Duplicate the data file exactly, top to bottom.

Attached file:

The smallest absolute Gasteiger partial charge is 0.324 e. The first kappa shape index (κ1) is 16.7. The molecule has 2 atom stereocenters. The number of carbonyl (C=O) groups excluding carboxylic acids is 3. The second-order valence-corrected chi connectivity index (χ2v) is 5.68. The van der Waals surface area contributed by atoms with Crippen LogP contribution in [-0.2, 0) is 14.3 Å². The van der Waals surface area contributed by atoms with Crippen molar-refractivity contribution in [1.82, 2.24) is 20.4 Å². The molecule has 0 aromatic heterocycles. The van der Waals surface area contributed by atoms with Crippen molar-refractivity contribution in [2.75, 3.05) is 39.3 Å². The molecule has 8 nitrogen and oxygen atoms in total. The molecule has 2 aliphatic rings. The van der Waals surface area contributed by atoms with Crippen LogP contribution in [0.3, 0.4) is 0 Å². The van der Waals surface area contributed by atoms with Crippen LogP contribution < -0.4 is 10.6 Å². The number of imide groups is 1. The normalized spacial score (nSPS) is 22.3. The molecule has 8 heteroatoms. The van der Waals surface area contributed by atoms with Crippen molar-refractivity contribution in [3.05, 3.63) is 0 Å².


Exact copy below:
The smallest absolute Gasteiger partial charge is 0.324 e. The first kappa shape index (κ1) is 16.7. The molecule has 2 atom stereocenters. The number of carbonyl (C=O) groups excluding carboxylic acids is 3. The second-order valence-corrected chi connectivity index (χ2v) is 5.68. The van der Waals surface area contributed by atoms with Crippen LogP contribution in [-0.2, 0) is 14.3 Å². The van der Waals surface area contributed by atoms with Crippen molar-refractivity contribution in [1.82, 2.24) is 20.4 Å². The molecule has 0 aromatic heterocycles. The van der Waals surface area contributed by atoms with Crippen molar-refractivity contribution in [2.75, 3.05) is 39.3 Å². The molecule has 8 nitrogen and oxygen atoms in total. The molecule has 2 aliphatic rings. The van der Waals surface area contributed by atoms with Crippen LogP contribution in [0.3, 0.4) is 0 Å². The van der Waals surface area contributed by atoms with Crippen LogP contribution < -0.4 is 10.6 Å². The number of imide groups is 1. The normalized spacial score (nSPS) is 22.3. The molecule has 8 heteroatoms. The van der Waals surface area contributed by atoms with Crippen molar-refractivity contribution in [3.05, 3.63) is 0 Å².